This bulletin summarizes the new requirements of IFRS 15 Revenue from Contracts with Customers and what they will mean for entities in the manufacturing industry that apply International Financial Reporting Standards (IFRS).

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Francis Boucher
Partner | CPA, CA, CBV | Financial advisory

The operating budget is an essential tool for the management of a company. Indeed, it allows, among other things, to address the concerns of the banker, test different scenarios and manage its human and financial resources. However, to be truly effective, it must be prepared methodically and strategically.

Conditions for success

First, the budget should be planned according to the vision, strategic plan and objectives of management. For example, if a Quebec company wants to conquer the rest of Canada’s market, the budget must reflect this ambition and not only include sales expectations in Quebec. Then, the related objectives must be ambitious and stir people into action. Indeed, one might tend to underestimate the budget by saying that they will be able to manage it and to win the banker’s favor. However, a realistic budget demonstrates not only the seriousness of the business, but also the quality of management: the vision of the entrepreneur and his ability to anticipate things and plan and set goals (realistic but ambitious).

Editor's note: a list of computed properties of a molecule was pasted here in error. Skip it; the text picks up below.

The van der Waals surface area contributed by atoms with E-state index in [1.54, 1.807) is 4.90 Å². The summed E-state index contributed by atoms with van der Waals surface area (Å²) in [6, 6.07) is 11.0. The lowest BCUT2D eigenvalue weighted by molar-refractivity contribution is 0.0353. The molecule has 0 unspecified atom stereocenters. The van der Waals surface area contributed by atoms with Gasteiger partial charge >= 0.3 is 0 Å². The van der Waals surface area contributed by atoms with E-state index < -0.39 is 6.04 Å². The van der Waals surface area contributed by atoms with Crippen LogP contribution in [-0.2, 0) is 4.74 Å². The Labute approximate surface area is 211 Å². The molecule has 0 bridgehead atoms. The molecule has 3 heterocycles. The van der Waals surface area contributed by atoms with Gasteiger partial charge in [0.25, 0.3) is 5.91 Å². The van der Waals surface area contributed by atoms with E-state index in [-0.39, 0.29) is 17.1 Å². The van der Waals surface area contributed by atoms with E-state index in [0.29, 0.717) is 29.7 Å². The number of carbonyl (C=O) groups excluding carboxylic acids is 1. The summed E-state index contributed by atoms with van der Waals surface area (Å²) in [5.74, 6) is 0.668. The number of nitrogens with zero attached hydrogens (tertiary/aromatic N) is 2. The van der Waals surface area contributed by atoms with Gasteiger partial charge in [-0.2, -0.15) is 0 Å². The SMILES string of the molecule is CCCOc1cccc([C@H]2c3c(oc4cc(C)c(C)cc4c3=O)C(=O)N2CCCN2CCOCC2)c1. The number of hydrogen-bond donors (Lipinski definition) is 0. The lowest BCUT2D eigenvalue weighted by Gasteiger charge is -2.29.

Ensuring to communicate the objectives related to the budget is also an important factor for success. Concerning sales, for example, a seller may direct its work according to the objectives. It is also a great way to mobilize the team and empower every person concerning the elements under their control. Finally, for the budget to be a really effective tool, it will be necessary to plan it before the beginning of the year, to be sure to have only one official version and to be sure that it does not present too many details and that it is flexible during the year in the event that an interesting opportunity arises.


The usefulness of the budget also lies in the way of conceiving it. A good methodology to establish the budget consists in:

Using projected sales as a basis
In the case of a company that is in its second year of operation, it is possible to rely on sales of the previous year, including the expected growth and inflation. For a start-up company, it is an estimate. In both cases, the estimates may be based on facts such as signed contracts, the volume of potential customers to approach, workforce hiring to come, purchase of equipment, premises, etc.

Preparing the budget as the internal financial statements
Adopting the same structure for the budget as that of the financial statements facilitates the comparison of the data, the measurement of the differences and then, subsequently, the decision making.

Gathering and properly documenting the assumptions
The assumptions are used for explaining the amounts included in the budget. They involve sales and expenses. For each of these aspects, assumptions are made taking into account the different elements.

1. Sales

They allow to track the overall growth of the sales figure. Sales include:

  • Projected sales by product or service or territory,
  • Business volume by customer.
2. Expenses

They reflect a good knowledge of the cost structure and help plan the resources needed to achieve the projected sales. It is necessary to examine historical data in order to establish them. Expenses include:

  • Factory overhead,
  • Selling expenses,
  • Administrative expenses,
  • Financial expenses based on debts,
  • Amortization.